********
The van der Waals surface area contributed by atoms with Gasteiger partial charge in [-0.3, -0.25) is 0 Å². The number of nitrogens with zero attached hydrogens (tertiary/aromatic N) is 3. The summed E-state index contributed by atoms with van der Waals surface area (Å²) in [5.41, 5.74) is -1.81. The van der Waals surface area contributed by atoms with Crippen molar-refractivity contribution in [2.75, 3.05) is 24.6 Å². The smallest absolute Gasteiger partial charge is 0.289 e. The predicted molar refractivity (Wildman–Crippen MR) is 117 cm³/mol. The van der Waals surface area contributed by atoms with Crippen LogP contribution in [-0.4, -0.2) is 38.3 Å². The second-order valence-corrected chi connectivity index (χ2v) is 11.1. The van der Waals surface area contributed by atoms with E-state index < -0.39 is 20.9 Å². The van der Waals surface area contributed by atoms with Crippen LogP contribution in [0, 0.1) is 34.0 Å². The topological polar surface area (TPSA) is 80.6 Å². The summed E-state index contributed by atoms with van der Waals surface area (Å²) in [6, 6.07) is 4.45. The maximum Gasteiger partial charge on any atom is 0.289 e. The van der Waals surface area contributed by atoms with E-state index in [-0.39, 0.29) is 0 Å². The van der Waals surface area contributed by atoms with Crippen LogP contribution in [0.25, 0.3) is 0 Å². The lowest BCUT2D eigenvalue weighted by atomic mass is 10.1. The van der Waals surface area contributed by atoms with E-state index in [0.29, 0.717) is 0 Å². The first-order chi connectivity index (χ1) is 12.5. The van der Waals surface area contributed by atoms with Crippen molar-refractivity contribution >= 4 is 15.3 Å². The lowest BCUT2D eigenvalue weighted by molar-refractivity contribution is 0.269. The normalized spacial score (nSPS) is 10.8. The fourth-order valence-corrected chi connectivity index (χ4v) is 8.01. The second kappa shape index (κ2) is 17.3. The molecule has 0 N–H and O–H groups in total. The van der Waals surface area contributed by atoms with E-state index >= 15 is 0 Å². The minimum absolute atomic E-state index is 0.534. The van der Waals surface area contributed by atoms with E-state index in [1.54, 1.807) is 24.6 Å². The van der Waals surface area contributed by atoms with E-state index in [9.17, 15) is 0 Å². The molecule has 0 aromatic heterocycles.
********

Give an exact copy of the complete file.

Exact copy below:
The van der Waals surface area contributed by atoms with Gasteiger partial charge in [-0.3, -0.25) is 0 Å². The number of nitrogens with zero attached hydrogens (tertiary/aromatic N) is 3. The summed E-state index contributed by atoms with van der Waals surface area (Å²) in [5.41, 5.74) is -1.81. The van der Waals surface area contributed by atoms with Crippen molar-refractivity contribution in [2.75, 3.05) is 24.6 Å². The smallest absolute Gasteiger partial charge is 0.289 e. The predicted molar refractivity (Wildman–Crippen MR) is 117 cm³/mol. The van der Waals surface area contributed by atoms with Crippen LogP contribution in [-0.4, -0.2) is 38.3 Å². The second-order valence-corrected chi connectivity index (χ2v) is 11.1. The van der Waals surface area contributed by atoms with E-state index < -0.39 is 20.9 Å². The van der Waals surface area contributed by atoms with Crippen LogP contribution in [0, 0.1) is 34.0 Å². The topological polar surface area (TPSA) is 80.6 Å². The summed E-state index contributed by atoms with van der Waals surface area (Å²) in [6, 6.07) is 4.45. The maximum Gasteiger partial charge on any atom is 0.289 e. The van der Waals surface area contributed by atoms with E-state index in [-0.39, 0.29) is 0 Å². The van der Waals surface area contributed by atoms with Crippen LogP contribution in [0.25, 0.3) is 0 Å². The lowest BCUT2D eigenvalue weighted by atomic mass is 10.1. The van der Waals surface area contributed by atoms with E-state index in [0.29, 0.717) is 0 Å². The first-order chi connectivity index (χ1) is 12.5. The van der Waals surface area contributed by atoms with Crippen molar-refractivity contribution >= 4 is 15.3 Å². The lowest BCUT2D eigenvalue weighted by molar-refractivity contribution is 0.269. The normalized spacial score (nSPS) is 10.8. The fourth-order valence-corrected chi connectivity index (χ4v) is 8.01. The second kappa shape index (κ2) is 17.3. The molecule has 0 N–H and O–H groups in total. The van der Waals surface area contributed by atoms with E-state index >= 15 is 0 Å². The minimum absolute atomic E-state index is 0.534. The van der Waals surface area contributed by atoms with E-state index in [1.54, 1.807) is 24.6 Å². The van der Waals surface area contributed by atoms with E-state index in [9.17, 15) is 0 Å². The molecule has 0 aromatic heterocycles.